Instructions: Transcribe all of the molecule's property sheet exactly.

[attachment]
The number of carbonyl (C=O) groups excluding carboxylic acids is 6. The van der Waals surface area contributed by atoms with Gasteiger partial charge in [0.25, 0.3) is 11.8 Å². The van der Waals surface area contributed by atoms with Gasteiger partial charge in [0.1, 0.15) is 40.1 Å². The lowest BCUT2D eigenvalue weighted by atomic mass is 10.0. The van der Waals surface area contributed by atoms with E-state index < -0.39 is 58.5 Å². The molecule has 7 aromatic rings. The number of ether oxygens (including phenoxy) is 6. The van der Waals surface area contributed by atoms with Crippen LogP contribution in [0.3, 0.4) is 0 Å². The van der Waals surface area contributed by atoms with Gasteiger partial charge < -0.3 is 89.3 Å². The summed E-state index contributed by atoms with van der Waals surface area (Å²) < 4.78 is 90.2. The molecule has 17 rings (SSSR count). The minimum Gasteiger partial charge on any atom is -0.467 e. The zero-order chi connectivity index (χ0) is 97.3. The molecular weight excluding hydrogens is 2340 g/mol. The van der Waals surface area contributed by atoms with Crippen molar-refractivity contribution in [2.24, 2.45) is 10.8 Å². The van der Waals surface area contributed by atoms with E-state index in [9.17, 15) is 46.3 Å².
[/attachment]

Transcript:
The number of carbonyl (C=O) groups excluding carboxylic acids is 6. The van der Waals surface area contributed by atoms with Gasteiger partial charge in [0.25, 0.3) is 11.8 Å². The van der Waals surface area contributed by atoms with Gasteiger partial charge in [0.1, 0.15) is 40.1 Å². The lowest BCUT2D eigenvalue weighted by atomic mass is 10.0. The van der Waals surface area contributed by atoms with E-state index < -0.39 is 58.5 Å². The molecule has 7 aromatic rings. The number of ether oxygens (including phenoxy) is 6. The van der Waals surface area contributed by atoms with Crippen LogP contribution in [0.3, 0.4) is 0 Å². The van der Waals surface area contributed by atoms with Gasteiger partial charge < -0.3 is 89.3 Å². The summed E-state index contributed by atoms with van der Waals surface area (Å²) < 4.78 is 90.2. The molecule has 17 rings (SSSR count). The minimum Gasteiger partial charge on any atom is -0.467 e. The zero-order chi connectivity index (χ0) is 97.3. The molecular weight excluding hydrogens is 2340 g/mol. The van der Waals surface area contributed by atoms with Crippen molar-refractivity contribution in [2.24, 2.45) is 10.8 Å². The van der Waals surface area contributed by atoms with E-state index in [9.17, 15) is 46.3 Å².